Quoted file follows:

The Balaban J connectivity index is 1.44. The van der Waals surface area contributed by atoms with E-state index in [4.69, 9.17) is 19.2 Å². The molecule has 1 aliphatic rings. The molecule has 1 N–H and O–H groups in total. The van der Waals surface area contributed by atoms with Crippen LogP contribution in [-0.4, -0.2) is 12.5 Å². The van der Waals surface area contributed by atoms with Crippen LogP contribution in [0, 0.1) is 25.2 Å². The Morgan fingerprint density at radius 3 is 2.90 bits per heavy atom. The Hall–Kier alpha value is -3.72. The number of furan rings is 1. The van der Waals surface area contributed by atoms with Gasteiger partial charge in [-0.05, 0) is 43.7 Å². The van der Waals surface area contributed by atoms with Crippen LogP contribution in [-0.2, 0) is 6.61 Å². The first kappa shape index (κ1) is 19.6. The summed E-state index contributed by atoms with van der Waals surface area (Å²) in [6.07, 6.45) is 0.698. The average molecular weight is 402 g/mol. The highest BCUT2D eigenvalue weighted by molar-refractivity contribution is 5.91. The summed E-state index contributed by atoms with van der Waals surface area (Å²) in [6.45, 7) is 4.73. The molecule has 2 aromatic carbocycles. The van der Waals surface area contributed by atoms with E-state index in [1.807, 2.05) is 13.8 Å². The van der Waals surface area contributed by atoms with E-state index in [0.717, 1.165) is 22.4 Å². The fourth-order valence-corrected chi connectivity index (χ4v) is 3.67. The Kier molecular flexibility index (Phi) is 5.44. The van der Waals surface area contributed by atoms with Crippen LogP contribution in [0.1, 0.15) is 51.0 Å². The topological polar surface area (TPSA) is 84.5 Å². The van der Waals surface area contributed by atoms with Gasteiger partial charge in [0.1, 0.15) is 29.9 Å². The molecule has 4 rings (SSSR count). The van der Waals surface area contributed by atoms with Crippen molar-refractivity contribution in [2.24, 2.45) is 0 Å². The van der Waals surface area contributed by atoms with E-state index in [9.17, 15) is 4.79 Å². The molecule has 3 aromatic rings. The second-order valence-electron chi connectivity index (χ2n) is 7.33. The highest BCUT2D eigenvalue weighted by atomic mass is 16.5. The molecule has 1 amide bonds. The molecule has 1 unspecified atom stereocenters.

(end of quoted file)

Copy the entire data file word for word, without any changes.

The Balaban J connectivity index is 1.44. The van der Waals surface area contributed by atoms with E-state index in [4.69, 9.17) is 19.2 Å². The molecule has 1 aliphatic rings. The molecule has 1 N–H and O–H groups in total. The van der Waals surface area contributed by atoms with Crippen LogP contribution in [-0.4, -0.2) is 12.5 Å². The van der Waals surface area contributed by atoms with Crippen LogP contribution in [0, 0.1) is 25.2 Å². The Morgan fingerprint density at radius 3 is 2.90 bits per heavy atom. The Hall–Kier alpha value is -3.72. The number of furan rings is 1. The van der Waals surface area contributed by atoms with Gasteiger partial charge in [-0.05, 0) is 43.7 Å². The van der Waals surface area contributed by atoms with Crippen LogP contribution in [-0.2, 0) is 6.61 Å². The first kappa shape index (κ1) is 19.6. The summed E-state index contributed by atoms with van der Waals surface area (Å²) in [6.07, 6.45) is 0.698. The average molecular weight is 402 g/mol. The highest BCUT2D eigenvalue weighted by molar-refractivity contribution is 5.91. The summed E-state index contributed by atoms with van der Waals surface area (Å²) in [6.45, 7) is 4.73. The molecule has 2 aromatic carbocycles. The van der Waals surface area contributed by atoms with E-state index in [1.807, 2.05) is 13.8 Å². The van der Waals surface area contributed by atoms with E-state index in [0.717, 1.165) is 22.4 Å². The fourth-order valence-corrected chi connectivity index (χ4v) is 3.67. The Kier molecular flexibility index (Phi) is 5.44. The van der Waals surface area contributed by atoms with Crippen LogP contribution in [0.1, 0.15) is 51.0 Å². The topological polar surface area (TPSA) is 84.5 Å². The van der Waals surface area contributed by atoms with Gasteiger partial charge in [0.1, 0.15) is 29.9 Å². The molecule has 4 rings (SSSR count). The van der Waals surface area contributed by atoms with Crippen molar-refractivity contribution in [2.24, 2.45) is 0 Å². The van der Waals surface area contributed by atoms with E-state index in [9.17, 15) is 4.79 Å². The molecule has 3 aromatic rings. The second-order valence-electron chi connectivity index (χ2n) is 7.33. The highest BCUT2D eigenvalue weighted by atomic mass is 16.5. The molecule has 1 amide bonds. The molecule has 1 unspecified atom stereocenters.